For the whanau lunch the following day, I made paua sausages. These are a favourite of mine. I obtained ten paua from an acquaintance who is a keen diver – I trade them for my homemade sausages. I used 500g of minced paua for these sausages, adding a 1kg of minced pork shoulder and caramelised onions. As ever these sausages were well received. They were cooked on a barbecue along with an eye fillet, and cavapcici sausages from Park Avenue Quality Meats. .
The paua sausages
The boys especially loved the eye fillet. It was steak could be cut with the back of blunt spoon. The cavapcici are a mild skinless sausage made from beef and pork with garlic and paprika added for extra flavour. Also served was salmon, new potatoes, asparagus and salads.
The smoked beer
I always enjoy smoked food and I accompanied my meal with a smoked beer from SUP Brewery – Peter Who. I enjoyed this beer, I would describe it as stout with a pleasantly pronounced smokiness in the after taste. The website from SUP Brewery say this beer was named after Peter Snell, and will attract rough rugged Kiwis who handle running a 100 miles a week. While I am not quite in this category, the leg continues to improve and I am looking forward to competing in the Jumbo Holdsworth Trail Run in a few weeks.
Both meals were a fine time with whanau and friends. Lots of talking and even some listening. As we move into January I am looking forward to heading off to the beaches of Raglan.]]>
A mate’s son gave me a few sausages that he had made at Park Kitchen, a restaurant in Miramar. These sausages were Mediterranean lamb sausages. My mate’s son runs the Josper grill at Park Kitchen. You’ll be surprised to hear that we have talked sausages from time to time so he was keen for me to try out some of his own.
These Mediterranean lamb sausages were bold in their appearance, bigger than your average snarler. They were nicely presented, and clearly tied by chefs, as opposed to an amateur sausage maker like myself. The meat used was lamb shoulder and added to this was garlic and thyme to enhance the flavour. These were meaty lamb sausages, meat was the dominant flavour with garlic as the secondary flavour and a hint of thyme. We ate these for a dinner meal and really enjoyed the sausage. If you are at Park Kitchen in Miramar and sausages are on the menu, I recommend you try them. They also came with a great salad that my wife fruitlessly tried to keep all to herself.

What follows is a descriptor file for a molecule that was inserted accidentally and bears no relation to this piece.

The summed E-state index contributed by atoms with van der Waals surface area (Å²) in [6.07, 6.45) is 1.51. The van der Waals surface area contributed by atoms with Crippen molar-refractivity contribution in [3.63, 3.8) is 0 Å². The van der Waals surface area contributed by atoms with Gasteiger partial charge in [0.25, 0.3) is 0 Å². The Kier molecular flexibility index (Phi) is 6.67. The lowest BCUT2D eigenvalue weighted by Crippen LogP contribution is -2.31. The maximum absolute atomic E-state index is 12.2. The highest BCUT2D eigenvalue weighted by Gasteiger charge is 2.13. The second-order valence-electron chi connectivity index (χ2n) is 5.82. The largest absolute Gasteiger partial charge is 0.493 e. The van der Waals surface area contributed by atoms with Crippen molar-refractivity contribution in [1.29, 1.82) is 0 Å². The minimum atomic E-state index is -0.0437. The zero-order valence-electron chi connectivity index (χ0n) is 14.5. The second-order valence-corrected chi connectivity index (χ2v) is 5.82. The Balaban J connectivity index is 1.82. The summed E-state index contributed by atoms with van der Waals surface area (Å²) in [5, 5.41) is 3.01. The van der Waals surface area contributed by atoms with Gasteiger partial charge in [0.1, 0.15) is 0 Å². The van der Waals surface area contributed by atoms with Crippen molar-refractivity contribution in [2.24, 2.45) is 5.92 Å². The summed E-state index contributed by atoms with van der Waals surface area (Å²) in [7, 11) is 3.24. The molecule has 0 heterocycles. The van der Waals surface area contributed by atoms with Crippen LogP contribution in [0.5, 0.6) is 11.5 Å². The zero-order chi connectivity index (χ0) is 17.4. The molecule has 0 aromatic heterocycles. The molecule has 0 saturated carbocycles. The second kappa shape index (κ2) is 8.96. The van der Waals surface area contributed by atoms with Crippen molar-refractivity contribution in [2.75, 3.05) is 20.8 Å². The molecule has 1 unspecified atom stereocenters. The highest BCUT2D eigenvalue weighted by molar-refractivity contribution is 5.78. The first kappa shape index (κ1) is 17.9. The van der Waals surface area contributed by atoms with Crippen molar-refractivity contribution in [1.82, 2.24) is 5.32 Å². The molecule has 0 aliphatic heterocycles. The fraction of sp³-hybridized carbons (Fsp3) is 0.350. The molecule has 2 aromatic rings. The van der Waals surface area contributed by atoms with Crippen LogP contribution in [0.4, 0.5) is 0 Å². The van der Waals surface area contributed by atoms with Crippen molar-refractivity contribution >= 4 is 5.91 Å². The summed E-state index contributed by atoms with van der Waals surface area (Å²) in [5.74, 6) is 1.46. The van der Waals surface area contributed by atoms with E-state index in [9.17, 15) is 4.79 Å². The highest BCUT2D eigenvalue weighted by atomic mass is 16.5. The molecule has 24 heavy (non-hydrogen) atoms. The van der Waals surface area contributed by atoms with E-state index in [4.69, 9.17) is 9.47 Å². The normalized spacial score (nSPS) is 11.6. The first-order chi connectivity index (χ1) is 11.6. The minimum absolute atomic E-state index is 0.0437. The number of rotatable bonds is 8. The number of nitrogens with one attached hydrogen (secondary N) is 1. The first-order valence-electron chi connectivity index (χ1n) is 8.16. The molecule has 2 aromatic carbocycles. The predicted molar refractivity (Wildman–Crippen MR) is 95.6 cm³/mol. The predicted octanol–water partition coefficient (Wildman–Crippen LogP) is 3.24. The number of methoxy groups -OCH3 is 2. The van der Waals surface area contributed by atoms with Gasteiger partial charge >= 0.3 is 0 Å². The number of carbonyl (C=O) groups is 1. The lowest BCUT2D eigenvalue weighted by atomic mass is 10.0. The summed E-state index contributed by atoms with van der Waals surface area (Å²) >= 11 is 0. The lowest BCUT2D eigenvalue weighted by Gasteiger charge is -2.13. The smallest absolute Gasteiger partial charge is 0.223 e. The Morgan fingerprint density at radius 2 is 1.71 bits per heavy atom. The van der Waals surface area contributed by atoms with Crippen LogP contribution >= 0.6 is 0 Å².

I’ve had a long relationship with the chef’s father, stretching back to uni days. My mate was an outstanding lock in his rugby playing days. Declining the prospect of higher honours he preferred to beaver away in the lower grades of Wellington rugby. The only real issue about his rugby prowess is the question: Is he above or below Brodie Retallick in the pantheon of great New Zealand locks? This would place him at either number three or number four on that list, headed of course, by the great man himself – Pinetree Meads. We will be debating this for sometime…..
This is the third review of sausages from L’Authentique. This French inspired company makes great sausages. They are chunky and wholesome eating and the flavours are well melded to create morsels of deliciousness. This time the sausage sampled was Traditional Toulouse. The Traditional Toulouse is made from free-farmed New Zealand pork, along with free-farmed bacon. There are also elements of garlic and parsley.